These are major players. EDF is the largest electricity utility in the world and and Tokyo EPC is the third largest. Clearly they are preparing themselves for a dramatically increased market as the world begins a transition away from fossil fuels. But is that transition really happening? Electricity, like Hydrogen, is a carrier of energy, not an energy source. The source of RWE's electricity in Germany (and many of its other European operations) is dominated by coal, and in 2007 renewables accounted for a grand total of 0.08% of EDF's British generation capacity.
Something else of note is the lack of action on the part of US automakers. Although Ford has delivered a small fleet to Southern California's major electricity utility, it is clear that European and Asian automotive and electricity companies are moving much more quickly to open up this market. The Portland initiative, for example, relies on a partnership between Portland General Electric (PGE) and a local electrified parking space company called Shorepower and is not linked to any specific automotive company. This seems unfortunate given that if electric cars are going to make a difference anywhere, it is going to be in the United States, where sprawling development patterns have locked large portions of the country into mobility problems not easily addressed by transit.
So even though it exciting to see action on this front, there are clearly some issue here if all we are doing is moving the source of emissions from cars inside European cities, to Coal plants in their hinterlands. One more inspiring bit of news comes from the fact that both PGE and RWE/Daimler have bigger plans for vehicle-to-grid technologies which would allow cars to feed power back into the grid if they are parked at peak times – as they are, for example, when commuters return home from work – and recharge over night when demand is low. This would help flatten the spikes in energy demand and stabilize the grid in a way that could open the door for more intermittent renewables like wind and solar.
If electric cars are to make a positive contribution, it will be as a bridge technology. They will allow us to reduce emissions associated with the choices we made in the past about how we live and work, while we retool the shape of settlement to center around walk-sheds, and transit. If used as a crutch to continue old patterns of development, or support fossil fuel based electricity generation we are in for a rough ride.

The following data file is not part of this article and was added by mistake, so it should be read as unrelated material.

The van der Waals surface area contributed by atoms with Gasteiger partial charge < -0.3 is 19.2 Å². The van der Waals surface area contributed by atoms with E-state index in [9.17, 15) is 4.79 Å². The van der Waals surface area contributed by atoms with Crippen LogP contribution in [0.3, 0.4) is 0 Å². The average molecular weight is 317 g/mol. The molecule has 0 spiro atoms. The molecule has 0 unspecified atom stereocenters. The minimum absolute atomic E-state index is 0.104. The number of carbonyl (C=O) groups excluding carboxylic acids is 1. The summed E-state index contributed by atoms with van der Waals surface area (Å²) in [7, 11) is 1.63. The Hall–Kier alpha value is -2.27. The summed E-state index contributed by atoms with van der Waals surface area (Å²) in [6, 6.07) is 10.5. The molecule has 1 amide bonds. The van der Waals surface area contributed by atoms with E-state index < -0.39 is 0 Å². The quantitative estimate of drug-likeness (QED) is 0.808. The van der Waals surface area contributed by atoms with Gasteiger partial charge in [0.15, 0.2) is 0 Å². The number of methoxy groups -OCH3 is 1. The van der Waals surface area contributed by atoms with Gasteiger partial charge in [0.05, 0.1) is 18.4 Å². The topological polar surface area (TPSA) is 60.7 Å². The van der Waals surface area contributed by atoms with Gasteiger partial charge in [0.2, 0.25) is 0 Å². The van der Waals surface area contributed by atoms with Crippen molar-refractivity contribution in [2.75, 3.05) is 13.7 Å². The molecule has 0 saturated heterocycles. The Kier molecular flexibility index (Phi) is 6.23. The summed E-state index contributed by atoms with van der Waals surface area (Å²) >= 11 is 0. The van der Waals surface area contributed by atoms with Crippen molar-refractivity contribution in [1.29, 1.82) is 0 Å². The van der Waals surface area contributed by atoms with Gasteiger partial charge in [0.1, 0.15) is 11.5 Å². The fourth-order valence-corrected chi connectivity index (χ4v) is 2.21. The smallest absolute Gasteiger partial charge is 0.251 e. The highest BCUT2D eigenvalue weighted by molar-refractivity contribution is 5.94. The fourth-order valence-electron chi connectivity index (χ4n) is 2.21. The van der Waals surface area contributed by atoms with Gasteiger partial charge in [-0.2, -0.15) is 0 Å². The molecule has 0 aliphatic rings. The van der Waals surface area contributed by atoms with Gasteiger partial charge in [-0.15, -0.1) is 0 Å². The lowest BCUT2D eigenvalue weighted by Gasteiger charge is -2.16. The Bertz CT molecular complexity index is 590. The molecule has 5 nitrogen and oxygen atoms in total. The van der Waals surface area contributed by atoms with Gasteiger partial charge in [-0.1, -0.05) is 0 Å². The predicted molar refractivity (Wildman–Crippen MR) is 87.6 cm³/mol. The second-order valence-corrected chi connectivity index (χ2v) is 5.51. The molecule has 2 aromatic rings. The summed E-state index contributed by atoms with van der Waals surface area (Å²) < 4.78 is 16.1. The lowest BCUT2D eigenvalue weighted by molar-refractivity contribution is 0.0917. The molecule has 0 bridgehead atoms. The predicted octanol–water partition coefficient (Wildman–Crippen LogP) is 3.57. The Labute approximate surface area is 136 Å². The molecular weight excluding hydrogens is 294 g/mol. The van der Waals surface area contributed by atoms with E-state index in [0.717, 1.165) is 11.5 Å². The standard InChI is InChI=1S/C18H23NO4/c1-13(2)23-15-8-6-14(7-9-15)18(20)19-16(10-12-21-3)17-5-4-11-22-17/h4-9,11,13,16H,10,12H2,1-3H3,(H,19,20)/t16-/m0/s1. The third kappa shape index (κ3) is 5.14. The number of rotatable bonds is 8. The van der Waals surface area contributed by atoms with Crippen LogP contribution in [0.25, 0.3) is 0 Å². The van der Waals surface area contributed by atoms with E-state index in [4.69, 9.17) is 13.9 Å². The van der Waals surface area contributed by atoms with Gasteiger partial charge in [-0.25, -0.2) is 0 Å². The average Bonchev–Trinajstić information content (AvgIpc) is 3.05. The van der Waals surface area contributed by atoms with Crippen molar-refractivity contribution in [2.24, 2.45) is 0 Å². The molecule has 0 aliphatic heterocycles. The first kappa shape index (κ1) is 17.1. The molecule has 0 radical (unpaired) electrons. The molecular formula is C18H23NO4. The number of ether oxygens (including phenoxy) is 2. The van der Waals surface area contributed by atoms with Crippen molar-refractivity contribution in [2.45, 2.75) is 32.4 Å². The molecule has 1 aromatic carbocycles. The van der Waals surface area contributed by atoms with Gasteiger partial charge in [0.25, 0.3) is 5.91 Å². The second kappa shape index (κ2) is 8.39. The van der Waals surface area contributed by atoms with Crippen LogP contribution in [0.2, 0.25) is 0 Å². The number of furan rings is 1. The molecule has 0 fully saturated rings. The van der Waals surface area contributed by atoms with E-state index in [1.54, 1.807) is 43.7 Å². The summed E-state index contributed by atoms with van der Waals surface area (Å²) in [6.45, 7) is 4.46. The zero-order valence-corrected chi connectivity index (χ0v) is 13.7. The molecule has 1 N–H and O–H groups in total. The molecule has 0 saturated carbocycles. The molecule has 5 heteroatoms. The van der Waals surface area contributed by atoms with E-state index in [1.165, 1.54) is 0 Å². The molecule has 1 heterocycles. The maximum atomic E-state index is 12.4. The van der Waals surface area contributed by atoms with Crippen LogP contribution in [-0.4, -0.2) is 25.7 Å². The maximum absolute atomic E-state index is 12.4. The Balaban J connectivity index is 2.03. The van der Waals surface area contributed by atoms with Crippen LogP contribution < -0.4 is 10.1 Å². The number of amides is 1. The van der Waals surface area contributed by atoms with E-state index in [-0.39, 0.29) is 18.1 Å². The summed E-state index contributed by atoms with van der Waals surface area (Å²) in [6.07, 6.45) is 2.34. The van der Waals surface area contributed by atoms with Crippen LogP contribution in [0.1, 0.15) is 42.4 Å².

Thanks for the people at http://EVtransportal.com for pointing out that there are are also plugins on the books for San Jose and San Francisico. The EV site has excellent links for those looking for more on this issue.
And Treehugger reports that Greenpeace Germany has protested what the site calls the "nightmare of coal powered cars." "In fact, Greenpeace argues, running a car on diesel is cleaner than an electric car powered by coal-burning power plants, which do dominate Germany's generation capacities." The discussion there picks up the pros and cons of this argument. As always you have to keep your eye on the ball, which in this case is reducing emissions and changing mobility patterns, and make sure that the projects are aimed in the right direction.
The fact that the new Conservative platform gives over more space to a photo of people standing in front of a campaign bus than to municipal issues will not do much to change that impression.
"Blaming Cities" or "Walking the Walk"?
If organizations like the C40 are going to embrace a broad vision of municipal responsibility in their press releases, then policies have to have to operate at that same level. That means making sure technological and managerial solutions act aggressively to get the big ticket items (like transit and land use planning, building efficiency, and local renewable energy) right. But it also means acknowledging that they are only a part of the picture. We also need to engage with cities as places that steer and encourage a culture of wasteful consumption. That's a bit trickier.